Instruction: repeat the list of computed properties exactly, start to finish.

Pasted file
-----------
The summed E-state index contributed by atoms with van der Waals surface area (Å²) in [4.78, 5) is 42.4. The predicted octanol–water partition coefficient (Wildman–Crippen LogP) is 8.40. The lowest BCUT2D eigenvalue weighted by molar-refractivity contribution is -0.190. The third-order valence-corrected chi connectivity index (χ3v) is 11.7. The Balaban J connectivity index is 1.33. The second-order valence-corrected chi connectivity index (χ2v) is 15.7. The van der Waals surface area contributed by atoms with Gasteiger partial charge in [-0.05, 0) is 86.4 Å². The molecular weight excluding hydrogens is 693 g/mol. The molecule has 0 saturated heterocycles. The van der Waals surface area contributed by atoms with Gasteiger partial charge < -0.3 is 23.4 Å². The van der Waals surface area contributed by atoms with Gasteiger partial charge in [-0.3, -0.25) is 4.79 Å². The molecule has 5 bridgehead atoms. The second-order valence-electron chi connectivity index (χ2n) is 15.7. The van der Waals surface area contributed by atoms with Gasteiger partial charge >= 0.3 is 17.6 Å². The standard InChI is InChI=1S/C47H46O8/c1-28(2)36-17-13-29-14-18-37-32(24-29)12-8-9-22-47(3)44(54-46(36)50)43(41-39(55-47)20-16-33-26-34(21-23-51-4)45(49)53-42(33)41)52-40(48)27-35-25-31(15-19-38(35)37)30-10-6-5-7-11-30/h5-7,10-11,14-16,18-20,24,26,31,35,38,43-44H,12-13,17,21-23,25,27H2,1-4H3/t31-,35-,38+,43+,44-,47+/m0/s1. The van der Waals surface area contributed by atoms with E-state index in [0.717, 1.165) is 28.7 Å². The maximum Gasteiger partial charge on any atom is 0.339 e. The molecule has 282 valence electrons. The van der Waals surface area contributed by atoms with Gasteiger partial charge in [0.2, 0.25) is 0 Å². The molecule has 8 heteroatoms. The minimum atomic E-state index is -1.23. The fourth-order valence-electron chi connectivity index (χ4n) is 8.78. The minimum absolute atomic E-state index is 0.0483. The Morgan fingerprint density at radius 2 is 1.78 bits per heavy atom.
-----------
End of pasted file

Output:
The summed E-state index contributed by atoms with van der Waals surface area (Å²) in [4.78, 5) is 42.4. The predicted octanol–water partition coefficient (Wildman–Crippen LogP) is 8.40. The lowest BCUT2D eigenvalue weighted by molar-refractivity contribution is -0.190. The third-order valence-corrected chi connectivity index (χ3v) is 11.7. The Balaban J connectivity index is 1.33. The second-order valence-corrected chi connectivity index (χ2v) is 15.7. The van der Waals surface area contributed by atoms with Gasteiger partial charge in [-0.05, 0) is 86.4 Å². The molecular weight excluding hydrogens is 693 g/mol. The molecule has 0 saturated heterocycles. The van der Waals surface area contributed by atoms with Gasteiger partial charge < -0.3 is 23.4 Å². The van der Waals surface area contributed by atoms with Gasteiger partial charge in [-0.3, -0.25) is 4.79 Å². The molecule has 5 bridgehead atoms. The second-order valence-electron chi connectivity index (χ2n) is 15.7. The van der Waals surface area contributed by atoms with Gasteiger partial charge >= 0.3 is 17.6 Å². The standard InChI is InChI=1S/C47H46O8/c1-28(2)36-17-13-29-14-18-37-32(24-29)12-8-9-22-47(3)44(54-46(36)50)43(41-39(55-47)20-16-33-26-34(21-23-51-4)45(49)53-42(33)41)52-40(48)27-35-25-31(15-19-38(35)37)30-10-6-5-7-11-30/h5-7,10-11,14-16,18-20,24,26,31,35,38,43-44H,12-13,17,21-23,25,27H2,1-4H3/t31-,35-,38+,43+,44-,47+/m0/s1. The van der Waals surface area contributed by atoms with E-state index in [0.717, 1.165) is 28.7 Å². The maximum Gasteiger partial charge on any atom is 0.339 e. The molecule has 282 valence electrons. The van der Waals surface area contributed by atoms with Gasteiger partial charge in [0.2, 0.25) is 0 Å². The molecule has 8 heteroatoms. The minimum atomic E-state index is -1.23. The fourth-order valence-electron chi connectivity index (χ4n) is 8.78. The minimum absolute atomic E-state index is 0.0483. The Morgan fingerprint density at radius 2 is 1.78 bits per heavy atom.